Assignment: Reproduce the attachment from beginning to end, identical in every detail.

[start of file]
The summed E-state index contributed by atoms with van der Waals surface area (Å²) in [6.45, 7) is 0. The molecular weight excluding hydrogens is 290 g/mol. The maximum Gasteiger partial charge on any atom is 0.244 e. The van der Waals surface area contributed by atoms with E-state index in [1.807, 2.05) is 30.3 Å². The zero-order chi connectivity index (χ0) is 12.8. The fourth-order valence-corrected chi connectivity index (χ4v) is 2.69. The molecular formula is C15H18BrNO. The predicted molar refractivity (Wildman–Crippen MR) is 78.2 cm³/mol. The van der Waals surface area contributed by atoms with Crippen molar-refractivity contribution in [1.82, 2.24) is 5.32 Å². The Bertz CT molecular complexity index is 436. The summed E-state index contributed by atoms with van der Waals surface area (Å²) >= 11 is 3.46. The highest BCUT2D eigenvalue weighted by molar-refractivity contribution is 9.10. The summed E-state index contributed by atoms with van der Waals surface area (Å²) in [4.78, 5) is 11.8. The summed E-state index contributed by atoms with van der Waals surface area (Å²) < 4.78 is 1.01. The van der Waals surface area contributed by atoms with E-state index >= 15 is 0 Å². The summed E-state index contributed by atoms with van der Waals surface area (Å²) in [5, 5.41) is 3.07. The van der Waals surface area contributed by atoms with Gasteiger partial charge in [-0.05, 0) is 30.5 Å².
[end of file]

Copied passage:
The summed E-state index contributed by atoms with van der Waals surface area (Å²) in [6.45, 7) is 0. The molecular weight excluding hydrogens is 290 g/mol. The maximum Gasteiger partial charge on any atom is 0.244 e. The van der Waals surface area contributed by atoms with E-state index in [1.807, 2.05) is 30.3 Å². The zero-order chi connectivity index (χ0) is 12.8. The fourth-order valence-corrected chi connectivity index (χ4v) is 2.69. The molecular formula is C15H18BrNO. The predicted molar refractivity (Wildman–Crippen MR) is 78.2 cm³/mol. The van der Waals surface area contributed by atoms with Crippen molar-refractivity contribution in [1.82, 2.24) is 5.32 Å². The Bertz CT molecular complexity index is 436. The summed E-state index contributed by atoms with van der Waals surface area (Å²) >= 11 is 3.46. The highest BCUT2D eigenvalue weighted by molar-refractivity contribution is 9.10. The summed E-state index contributed by atoms with van der Waals surface area (Å²) in [4.78, 5) is 11.8. The summed E-state index contributed by atoms with van der Waals surface area (Å²) < 4.78 is 1.01. The van der Waals surface area contributed by atoms with E-state index >= 15 is 0 Å². The summed E-state index contributed by atoms with van der Waals surface area (Å²) in [5, 5.41) is 3.07. The van der Waals surface area contributed by atoms with Gasteiger partial charge in [-0.05, 0) is 30.5 Å².